Serbs are all ethnic cleansers.
That is, of course, a ridiculous thing to say but it was the impression I was left with from the news in the UK during the wars in Yugoslavia. Years later, I met a Serb and a Montenegrin who completely changed my view of Serbia, and I became deeply interested in how it was that the news had left me with such a one-sided view of the bloodiest war in Europe since World War II.
Im having the same experience with the “Deep South” of the USA.
I’ve been lucky enough to have been asked to speak about our work in Alabama and South Carolina (the talk in South Carolina was actually for a North Carolina organisation but they based it across the state line). I’ve never been to this part of the world so all I had to go on was my impression from the news media. In essence, that comes down to two themes, slavery and Trump (with racism banding across them).
But that is, of course, a ridiculous way to characterise four states in the US, no matter what my New York Times reading friends tell me. Sure, slavery was a big part of the economy before the US’ civil war. Sure, these states tend to vote Republican, which meant Donald Trump in the last election. And sure, both things involve racism, the former more clearly than the latter. But to only think of this area along those lines is to dehumanise the people here in the same way that the self-proclaimed progressives on the coasts say folks in the Deep South dehumanise people of colour or immigrants. Two wrongs have never made a right, even in these extraordinary times.
What fascinates me in all this is my own reaction to people. I actually look at my wonderful hosts, who have all been white so far, and ask myself if they’re racist underneath their smiles. I’m literally doing that. I did the same with the Serb and the Montenegrin many years ago; I wondered if they supported the ethnic cleansing that their people unilaterally committed (apparently). It’s plain insane that I have these thoughts. It’s part of what’s so wrong right now; everyone has been caricatured to into veneer-thin stereotypes. The process is so thorough that I find myself harbouring these thoughts, despite the good grace with which I’ve been treated.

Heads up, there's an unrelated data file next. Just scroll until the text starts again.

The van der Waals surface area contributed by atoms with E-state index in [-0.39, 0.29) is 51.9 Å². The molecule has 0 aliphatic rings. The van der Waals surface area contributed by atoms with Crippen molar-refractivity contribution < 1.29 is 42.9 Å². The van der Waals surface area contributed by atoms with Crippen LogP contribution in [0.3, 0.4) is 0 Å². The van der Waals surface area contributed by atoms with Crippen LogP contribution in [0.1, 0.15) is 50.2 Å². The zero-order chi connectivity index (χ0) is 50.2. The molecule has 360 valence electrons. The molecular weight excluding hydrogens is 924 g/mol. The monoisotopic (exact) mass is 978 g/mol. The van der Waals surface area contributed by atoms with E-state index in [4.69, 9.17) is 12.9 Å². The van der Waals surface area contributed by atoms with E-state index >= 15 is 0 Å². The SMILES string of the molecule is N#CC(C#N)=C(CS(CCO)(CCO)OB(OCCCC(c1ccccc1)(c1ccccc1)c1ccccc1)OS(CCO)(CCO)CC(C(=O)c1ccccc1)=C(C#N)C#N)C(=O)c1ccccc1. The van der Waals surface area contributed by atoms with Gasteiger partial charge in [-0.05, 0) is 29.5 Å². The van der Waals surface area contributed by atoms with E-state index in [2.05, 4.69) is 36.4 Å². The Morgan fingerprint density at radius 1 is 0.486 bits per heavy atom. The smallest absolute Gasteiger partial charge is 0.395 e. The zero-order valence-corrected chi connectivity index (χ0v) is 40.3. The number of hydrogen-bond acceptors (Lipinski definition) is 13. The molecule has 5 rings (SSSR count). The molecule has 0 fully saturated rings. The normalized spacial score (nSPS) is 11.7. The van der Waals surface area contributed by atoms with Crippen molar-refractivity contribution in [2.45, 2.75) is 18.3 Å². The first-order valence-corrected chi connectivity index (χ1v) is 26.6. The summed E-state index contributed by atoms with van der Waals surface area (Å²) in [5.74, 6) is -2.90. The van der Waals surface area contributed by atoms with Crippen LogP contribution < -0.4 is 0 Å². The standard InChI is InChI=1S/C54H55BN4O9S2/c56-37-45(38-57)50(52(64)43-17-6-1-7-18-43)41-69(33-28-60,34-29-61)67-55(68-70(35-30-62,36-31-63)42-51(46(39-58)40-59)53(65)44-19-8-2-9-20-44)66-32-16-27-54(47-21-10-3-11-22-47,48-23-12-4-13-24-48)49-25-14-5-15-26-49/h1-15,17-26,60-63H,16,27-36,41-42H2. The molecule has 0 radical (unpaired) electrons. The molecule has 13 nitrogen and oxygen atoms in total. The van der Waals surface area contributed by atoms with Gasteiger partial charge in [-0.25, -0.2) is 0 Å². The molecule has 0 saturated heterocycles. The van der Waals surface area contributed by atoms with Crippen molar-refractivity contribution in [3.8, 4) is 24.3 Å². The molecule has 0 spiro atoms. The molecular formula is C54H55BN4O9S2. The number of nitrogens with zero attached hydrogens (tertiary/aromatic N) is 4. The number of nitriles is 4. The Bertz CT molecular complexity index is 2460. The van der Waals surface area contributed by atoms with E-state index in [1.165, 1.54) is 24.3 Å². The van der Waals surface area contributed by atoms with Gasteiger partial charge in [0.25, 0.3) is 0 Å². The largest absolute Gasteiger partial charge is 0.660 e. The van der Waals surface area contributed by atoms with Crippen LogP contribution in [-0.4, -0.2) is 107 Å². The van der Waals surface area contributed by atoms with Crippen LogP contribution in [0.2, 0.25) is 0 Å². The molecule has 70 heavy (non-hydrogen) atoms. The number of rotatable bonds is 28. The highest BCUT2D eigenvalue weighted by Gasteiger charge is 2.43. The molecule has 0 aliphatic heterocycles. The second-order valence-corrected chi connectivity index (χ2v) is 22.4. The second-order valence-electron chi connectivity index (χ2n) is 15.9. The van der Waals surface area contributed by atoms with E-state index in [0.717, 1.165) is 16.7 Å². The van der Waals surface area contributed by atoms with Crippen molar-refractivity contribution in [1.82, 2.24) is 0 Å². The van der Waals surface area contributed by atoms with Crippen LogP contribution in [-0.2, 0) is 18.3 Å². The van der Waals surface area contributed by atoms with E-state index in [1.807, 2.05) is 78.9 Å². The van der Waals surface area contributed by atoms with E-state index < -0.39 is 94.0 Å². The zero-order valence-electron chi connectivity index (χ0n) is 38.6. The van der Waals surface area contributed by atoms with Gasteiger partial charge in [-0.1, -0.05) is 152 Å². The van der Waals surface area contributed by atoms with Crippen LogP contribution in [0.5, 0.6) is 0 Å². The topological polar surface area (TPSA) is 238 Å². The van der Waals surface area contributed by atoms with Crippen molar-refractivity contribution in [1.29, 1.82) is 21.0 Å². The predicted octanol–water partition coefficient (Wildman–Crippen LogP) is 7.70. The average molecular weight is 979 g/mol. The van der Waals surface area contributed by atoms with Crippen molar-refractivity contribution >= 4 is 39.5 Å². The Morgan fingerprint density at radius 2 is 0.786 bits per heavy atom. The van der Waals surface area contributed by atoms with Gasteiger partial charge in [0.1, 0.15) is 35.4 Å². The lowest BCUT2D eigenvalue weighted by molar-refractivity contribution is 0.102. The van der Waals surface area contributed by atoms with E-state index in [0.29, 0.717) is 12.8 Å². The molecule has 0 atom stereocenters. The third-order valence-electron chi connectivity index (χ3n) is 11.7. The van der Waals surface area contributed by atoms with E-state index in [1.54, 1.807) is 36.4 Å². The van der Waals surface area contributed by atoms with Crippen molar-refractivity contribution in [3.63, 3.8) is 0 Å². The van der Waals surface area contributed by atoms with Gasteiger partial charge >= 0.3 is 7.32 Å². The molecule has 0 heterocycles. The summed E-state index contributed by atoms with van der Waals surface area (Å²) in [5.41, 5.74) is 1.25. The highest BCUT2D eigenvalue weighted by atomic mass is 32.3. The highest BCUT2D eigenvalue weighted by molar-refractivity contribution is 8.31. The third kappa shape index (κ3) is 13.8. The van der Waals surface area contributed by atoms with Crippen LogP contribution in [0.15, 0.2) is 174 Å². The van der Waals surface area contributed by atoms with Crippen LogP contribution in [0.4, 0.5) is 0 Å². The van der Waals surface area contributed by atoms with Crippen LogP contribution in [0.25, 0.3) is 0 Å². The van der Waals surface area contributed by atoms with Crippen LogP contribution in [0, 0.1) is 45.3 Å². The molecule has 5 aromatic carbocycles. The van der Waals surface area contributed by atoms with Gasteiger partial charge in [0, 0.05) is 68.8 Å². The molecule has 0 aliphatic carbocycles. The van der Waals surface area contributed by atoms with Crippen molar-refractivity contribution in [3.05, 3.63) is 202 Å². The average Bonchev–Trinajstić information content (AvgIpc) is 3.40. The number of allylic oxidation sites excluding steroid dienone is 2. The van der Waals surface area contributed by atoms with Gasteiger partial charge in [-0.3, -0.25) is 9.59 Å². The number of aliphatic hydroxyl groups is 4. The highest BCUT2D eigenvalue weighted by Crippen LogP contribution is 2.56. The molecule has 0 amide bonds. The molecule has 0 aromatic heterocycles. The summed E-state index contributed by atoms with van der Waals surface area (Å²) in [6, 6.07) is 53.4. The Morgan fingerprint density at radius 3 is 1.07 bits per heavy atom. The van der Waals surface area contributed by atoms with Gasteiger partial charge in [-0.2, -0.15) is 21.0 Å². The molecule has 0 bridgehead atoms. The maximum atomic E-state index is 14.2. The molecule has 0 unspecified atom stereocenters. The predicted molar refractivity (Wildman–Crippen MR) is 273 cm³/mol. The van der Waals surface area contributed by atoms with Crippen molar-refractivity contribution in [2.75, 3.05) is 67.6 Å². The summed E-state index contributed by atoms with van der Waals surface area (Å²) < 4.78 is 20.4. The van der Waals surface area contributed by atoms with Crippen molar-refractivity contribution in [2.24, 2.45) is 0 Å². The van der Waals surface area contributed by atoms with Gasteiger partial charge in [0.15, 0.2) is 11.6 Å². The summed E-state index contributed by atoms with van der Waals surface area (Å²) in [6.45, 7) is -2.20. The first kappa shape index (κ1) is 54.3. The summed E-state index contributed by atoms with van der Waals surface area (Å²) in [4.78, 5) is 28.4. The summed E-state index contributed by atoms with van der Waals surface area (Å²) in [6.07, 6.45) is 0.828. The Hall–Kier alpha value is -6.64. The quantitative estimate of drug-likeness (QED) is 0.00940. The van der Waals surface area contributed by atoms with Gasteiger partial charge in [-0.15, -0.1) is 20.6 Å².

It seems to take a while for experience to push the stereotypes away. I’ve only been here for about eight days in total (across three trips, so far) but it’s only now that I feel clear enough about this “inner conflict” – and its absurdity – to write about it. If I’m experiencing this, as someone curious about communities and their health, what are others experiencing, people less curious and perhaps more judgemental? And how does that inner experience affect their outward behaviour?
My other reflection is how writing this post makes me feel vulnerable. I’m worried that my hosts might read it and – quite rightly – consider me a moron. And yet at the same time, I think it’s important to share, to lay bare the idiocy of my thinking, and to reflect on how this comes about. It’s only if we understand these processes will we ever be able to cross the huge divides that are crippling many high-income countries right now. We’ve got to find ways to talk to each other.
I think smarter people than me call this “othering”, the process by which we see people as different, and not in a good way. So, perhaps I’ve been othering. How awful to be doing something so pernicious without even knowing it.
All Serbs were not ethnic cleansers. And all of the people of the Deep South are not supporters of slavery and racism. If we can just remove these labels, we might find that we have more in common than we think.